Prince Harry and Meghan’s interview with Oprah Winfrey is doubtless historic. Of the many revelations, one that has caused confusion for some was the disclosure that they had entered a private ceremony of marriage in their gardens at Kensington Palace, three days before the public ceremony on May 19 2018. With the Archbishop of Canterbury present, and only Harry and Meghan, they committed themselves to each other in marriage in a ceremony that was private and meaningful to them.
So when did they actually marry, and what is the significance of having two ceremonies? While being royals certainly has implications where weddings law is concerned, dual ceremonies are not unique to them. Many couples in England and Wales do this every year.
Those who live their lives in accordance with a particular faith or belief system, for example, will often have a prescribed manner of marrying that is not recognised by English law. These couples may be compelled to undertake two ceremonies, one that is recognised by their faith/belief, and another that is recognised by the law. This includes, though is not limited to, humanists, Muslims, pagans and Hindus.
Many others, similar to Harry and Meghan but perhaps without the same profile, also want a ceremony that is personally meaningful to them. In such instances, they can even engage one of over 1,000 independent celebrants in the UK who can tailor the service to the needs of the couple.
In normal circumstances, Anglican weddings require the publishing of banns (a notice of the proposed wedding) or a licence, two witnesses, and to be held in premises of the Church of England. For royals, however, it is specifically provided that the Marriage Act 1949 does not “affect any law or custom relating to the marriage of members of the Royal Family”. Over time, various laws and customs have existed that bind royals, including the Royal Marriages Act 1772, which sets out, among other things, that royal marriages require consent from the monarch – which is still in force today for the first six members of the royal family in the line of succession.
The royal exemption from current marriage legislation originated in the Clandestine Marriages Act 1753, and effectively means that royal marriages are governed by the law as it stood before that act – known as the Canon Law of the Church of England. On this basis, one could perhaps argue that the secluded private garden ceremony could be considered binding. However, there is an important distinction between an exchange of vows that is binding and a legal marriage. Their legal marriage was the one celebrated publicly by special marriage licence from the Faculty Office at St George’s Chapel in Windsor on May 19 2018.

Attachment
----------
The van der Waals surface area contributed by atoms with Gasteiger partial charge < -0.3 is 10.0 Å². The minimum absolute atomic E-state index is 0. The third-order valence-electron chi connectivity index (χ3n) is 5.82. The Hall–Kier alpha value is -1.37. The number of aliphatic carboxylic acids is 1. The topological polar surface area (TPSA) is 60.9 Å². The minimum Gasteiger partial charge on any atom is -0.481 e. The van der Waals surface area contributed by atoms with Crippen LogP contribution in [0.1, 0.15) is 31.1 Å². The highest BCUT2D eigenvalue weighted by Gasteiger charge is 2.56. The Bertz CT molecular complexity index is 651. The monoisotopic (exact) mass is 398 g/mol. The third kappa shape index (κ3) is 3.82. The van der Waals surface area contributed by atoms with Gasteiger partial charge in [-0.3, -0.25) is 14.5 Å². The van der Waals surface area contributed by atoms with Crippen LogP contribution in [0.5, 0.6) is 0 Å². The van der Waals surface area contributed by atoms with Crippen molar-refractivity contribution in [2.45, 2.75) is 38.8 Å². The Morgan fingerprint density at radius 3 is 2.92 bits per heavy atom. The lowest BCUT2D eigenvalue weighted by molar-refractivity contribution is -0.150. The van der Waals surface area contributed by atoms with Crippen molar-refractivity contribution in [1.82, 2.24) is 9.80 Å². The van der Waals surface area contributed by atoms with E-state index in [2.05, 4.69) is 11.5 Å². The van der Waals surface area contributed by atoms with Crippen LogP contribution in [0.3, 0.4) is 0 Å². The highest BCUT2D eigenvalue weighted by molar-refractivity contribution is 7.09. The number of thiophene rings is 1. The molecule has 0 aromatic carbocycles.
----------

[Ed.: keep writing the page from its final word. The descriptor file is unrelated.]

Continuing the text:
Nonetheless, legalities aside, it seems that for Meghan and Harry the private ceremony was the one that was personally meaningful to them. For many who undertake dual ceremonies, the personally meaningful element may in fact be the most important part of their wedding process. For example, a Muslim couple would generally consider their religious nikah ceremony as marking their marriage, and this is often celebrated with many friends and family present, and following prescribed religious norms. A follow-up civil wedding, where this occurs, is often more muted and considered procedural for legal recognition purposes.
Mixed-faith couples on the other hand may undertake two religious ceremonies, representing the couple’s differing faiths. One of these may be a legally binding marriage, assuming that it is conducted in accordance with the law. Setting aside the special rules that apply to Anglican, Jewish and Quaker weddings, the latter two being exempt from restrictions on the venue, religious weddings must take place in a registered place of worship to be legally recognised.
Crucially, however, not all recognised places of worship, and certainly not all places where people worship, are registered for marriages.
Changing the law
If you are reading this and wondering why the system for marrying is so complex, you are certainly not alone. Provisional proposals put forward by the Law Commission of England and Wales pave the way for a simpler way to marry without the need for a dual ceremony. Having consulted on these proposals, it will be making recommendations for reform later this year.
We are undertaking research on how people marry in England and Wales, with a focus on those who have a dual ceremony or chose to have a single meaningful ceremony that isn’t legally recognised. This research will help understand why people marry in multiple ways, so that any reforms in weddings law can reflect the way people marry today.
For some, legal recognition isn’t what makes a wedding ceremony meaningful. And while many may wrangle over when Meghan and Harry were actually married, the ceremony three days before the one the rest of us saw may be the one that mattered most to them.
Rajnaara C Akhtar receives funding from Nuffield Foundation.
Rebecca Probert is co-investigator on the Nuffield-funded project. She is the specialist consultant to the Law Commission on its Weddings Project.
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This content was originally published by The Conversation. Original publishers retain all rights. It appears here for a limited time before automated archiving.By The Conversation